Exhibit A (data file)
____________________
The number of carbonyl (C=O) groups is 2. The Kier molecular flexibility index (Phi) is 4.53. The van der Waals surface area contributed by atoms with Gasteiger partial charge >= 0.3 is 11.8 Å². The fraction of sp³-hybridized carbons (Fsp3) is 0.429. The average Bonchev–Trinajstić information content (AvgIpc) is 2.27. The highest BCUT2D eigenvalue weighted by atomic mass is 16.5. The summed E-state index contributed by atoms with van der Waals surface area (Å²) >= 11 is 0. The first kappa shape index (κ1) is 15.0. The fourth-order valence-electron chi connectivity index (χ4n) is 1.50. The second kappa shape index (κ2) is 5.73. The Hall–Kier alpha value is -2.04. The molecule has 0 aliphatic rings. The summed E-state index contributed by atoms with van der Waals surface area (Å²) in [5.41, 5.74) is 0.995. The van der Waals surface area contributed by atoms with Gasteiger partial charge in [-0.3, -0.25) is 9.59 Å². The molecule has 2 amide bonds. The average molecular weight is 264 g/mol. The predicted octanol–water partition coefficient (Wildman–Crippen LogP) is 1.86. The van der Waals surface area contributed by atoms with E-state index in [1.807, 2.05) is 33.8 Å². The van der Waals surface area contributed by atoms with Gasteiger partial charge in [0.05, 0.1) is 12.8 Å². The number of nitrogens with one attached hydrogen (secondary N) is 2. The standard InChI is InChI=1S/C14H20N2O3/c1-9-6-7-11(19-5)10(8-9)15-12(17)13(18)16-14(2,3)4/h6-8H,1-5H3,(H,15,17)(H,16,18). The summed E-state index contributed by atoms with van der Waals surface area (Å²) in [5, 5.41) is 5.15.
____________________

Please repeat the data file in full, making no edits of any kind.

The number of carbonyl (C=O) groups is 2. The Kier molecular flexibility index (Phi) is 4.53. The van der Waals surface area contributed by atoms with Gasteiger partial charge >= 0.3 is 11.8 Å². The fraction of sp³-hybridized carbons (Fsp3) is 0.429. The average Bonchev–Trinajstić information content (AvgIpc) is 2.27. The highest BCUT2D eigenvalue weighted by atomic mass is 16.5. The summed E-state index contributed by atoms with van der Waals surface area (Å²) >= 11 is 0. The first kappa shape index (κ1) is 15.0. The fourth-order valence-electron chi connectivity index (χ4n) is 1.50. The second kappa shape index (κ2) is 5.73. The Hall–Kier alpha value is -2.04. The molecule has 0 aliphatic rings. The summed E-state index contributed by atoms with van der Waals surface area (Å²) in [5.41, 5.74) is 0.995. The van der Waals surface area contributed by atoms with Gasteiger partial charge in [-0.3, -0.25) is 9.59 Å². The molecule has 2 amide bonds. The average molecular weight is 264 g/mol. The predicted octanol–water partition coefficient (Wildman–Crippen LogP) is 1.86. The van der Waals surface area contributed by atoms with E-state index in [1.807, 2.05) is 33.8 Å². The van der Waals surface area contributed by atoms with Gasteiger partial charge in [0.05, 0.1) is 12.8 Å². The number of nitrogens with one attached hydrogen (secondary N) is 2. The standard InChI is InChI=1S/C14H20N2O3/c1-9-6-7-11(19-5)10(8-9)15-12(17)13(18)16-14(2,3)4/h6-8H,1-5H3,(H,15,17)(H,16,18). The summed E-state index contributed by atoms with van der Waals surface area (Å²) in [5, 5.41) is 5.15.